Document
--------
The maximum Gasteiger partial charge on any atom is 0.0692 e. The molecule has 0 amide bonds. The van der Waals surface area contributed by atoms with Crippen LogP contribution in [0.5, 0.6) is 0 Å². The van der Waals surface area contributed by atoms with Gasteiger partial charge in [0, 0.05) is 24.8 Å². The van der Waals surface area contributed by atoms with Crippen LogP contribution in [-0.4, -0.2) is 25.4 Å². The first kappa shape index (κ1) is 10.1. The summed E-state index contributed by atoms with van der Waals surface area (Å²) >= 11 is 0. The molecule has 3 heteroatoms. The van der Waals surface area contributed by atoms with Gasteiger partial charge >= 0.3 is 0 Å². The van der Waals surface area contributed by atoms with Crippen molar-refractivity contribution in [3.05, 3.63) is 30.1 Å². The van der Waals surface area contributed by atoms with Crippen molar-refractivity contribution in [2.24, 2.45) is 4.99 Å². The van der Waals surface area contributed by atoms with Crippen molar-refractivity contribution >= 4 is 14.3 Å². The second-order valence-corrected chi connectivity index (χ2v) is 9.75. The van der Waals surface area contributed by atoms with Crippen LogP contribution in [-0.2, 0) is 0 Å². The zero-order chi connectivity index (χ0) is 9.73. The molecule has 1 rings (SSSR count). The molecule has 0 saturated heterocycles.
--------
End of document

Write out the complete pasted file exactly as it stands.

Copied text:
The maximum Gasteiger partial charge on any atom is 0.0692 e. The molecule has 0 amide bonds. The van der Waals surface area contributed by atoms with Crippen LogP contribution in [0.5, 0.6) is 0 Å². The van der Waals surface area contributed by atoms with Gasteiger partial charge in [0, 0.05) is 24.8 Å². The van der Waals surface area contributed by atoms with Crippen LogP contribution in [-0.4, -0.2) is 25.4 Å². The first kappa shape index (κ1) is 10.1. The summed E-state index contributed by atoms with van der Waals surface area (Å²) >= 11 is 0. The molecule has 3 heteroatoms. The van der Waals surface area contributed by atoms with Gasteiger partial charge >= 0.3 is 0 Å². The van der Waals surface area contributed by atoms with Crippen molar-refractivity contribution in [3.05, 3.63) is 30.1 Å². The van der Waals surface area contributed by atoms with Crippen molar-refractivity contribution in [2.24, 2.45) is 4.99 Å². The van der Waals surface area contributed by atoms with Crippen molar-refractivity contribution >= 4 is 14.3 Å². The second-order valence-corrected chi connectivity index (χ2v) is 9.75. The van der Waals surface area contributed by atoms with Crippen LogP contribution in [-0.2, 0) is 0 Å². The zero-order chi connectivity index (χ0) is 9.73. The molecule has 1 rings (SSSR count). The molecule has 0 saturated heterocycles.